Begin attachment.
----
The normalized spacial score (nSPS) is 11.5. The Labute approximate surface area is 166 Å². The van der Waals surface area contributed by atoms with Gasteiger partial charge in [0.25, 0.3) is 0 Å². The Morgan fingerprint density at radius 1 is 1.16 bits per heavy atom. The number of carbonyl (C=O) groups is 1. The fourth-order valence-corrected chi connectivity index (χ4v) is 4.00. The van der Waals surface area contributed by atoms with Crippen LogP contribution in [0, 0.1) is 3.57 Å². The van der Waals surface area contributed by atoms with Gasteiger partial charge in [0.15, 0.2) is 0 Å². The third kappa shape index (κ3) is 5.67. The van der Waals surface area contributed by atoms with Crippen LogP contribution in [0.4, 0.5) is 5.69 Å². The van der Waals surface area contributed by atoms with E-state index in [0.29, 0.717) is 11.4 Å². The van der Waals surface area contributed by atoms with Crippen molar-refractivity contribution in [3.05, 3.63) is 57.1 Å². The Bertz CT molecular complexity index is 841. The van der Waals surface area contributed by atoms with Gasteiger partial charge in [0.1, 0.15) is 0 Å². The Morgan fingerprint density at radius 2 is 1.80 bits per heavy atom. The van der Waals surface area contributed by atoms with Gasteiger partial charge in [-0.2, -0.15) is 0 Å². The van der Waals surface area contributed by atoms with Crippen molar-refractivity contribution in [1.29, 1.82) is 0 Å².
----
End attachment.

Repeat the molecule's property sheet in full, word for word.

The normalized spacial score (nSPS) is 11.5. The Labute approximate surface area is 166 Å². The van der Waals surface area contributed by atoms with Gasteiger partial charge in [0.25, 0.3) is 0 Å². The Morgan fingerprint density at radius 1 is 1.16 bits per heavy atom. The number of carbonyl (C=O) groups is 1. The fourth-order valence-corrected chi connectivity index (χ4v) is 4.00. The van der Waals surface area contributed by atoms with Crippen LogP contribution in [0, 0.1) is 3.57 Å². The van der Waals surface area contributed by atoms with Gasteiger partial charge in [0.15, 0.2) is 0 Å². The third kappa shape index (κ3) is 5.67. The van der Waals surface area contributed by atoms with Crippen LogP contribution in [0.4, 0.5) is 5.69 Å². The van der Waals surface area contributed by atoms with E-state index in [0.29, 0.717) is 11.4 Å². The van der Waals surface area contributed by atoms with Crippen molar-refractivity contribution in [3.05, 3.63) is 57.1 Å². The Bertz CT molecular complexity index is 841. The van der Waals surface area contributed by atoms with Gasteiger partial charge in [0.1, 0.15) is 0 Å². The Morgan fingerprint density at radius 2 is 1.80 bits per heavy atom. The van der Waals surface area contributed by atoms with Gasteiger partial charge in [-0.2, -0.15) is 0 Å². The van der Waals surface area contributed by atoms with Crippen molar-refractivity contribution in [1.29, 1.82) is 0 Å².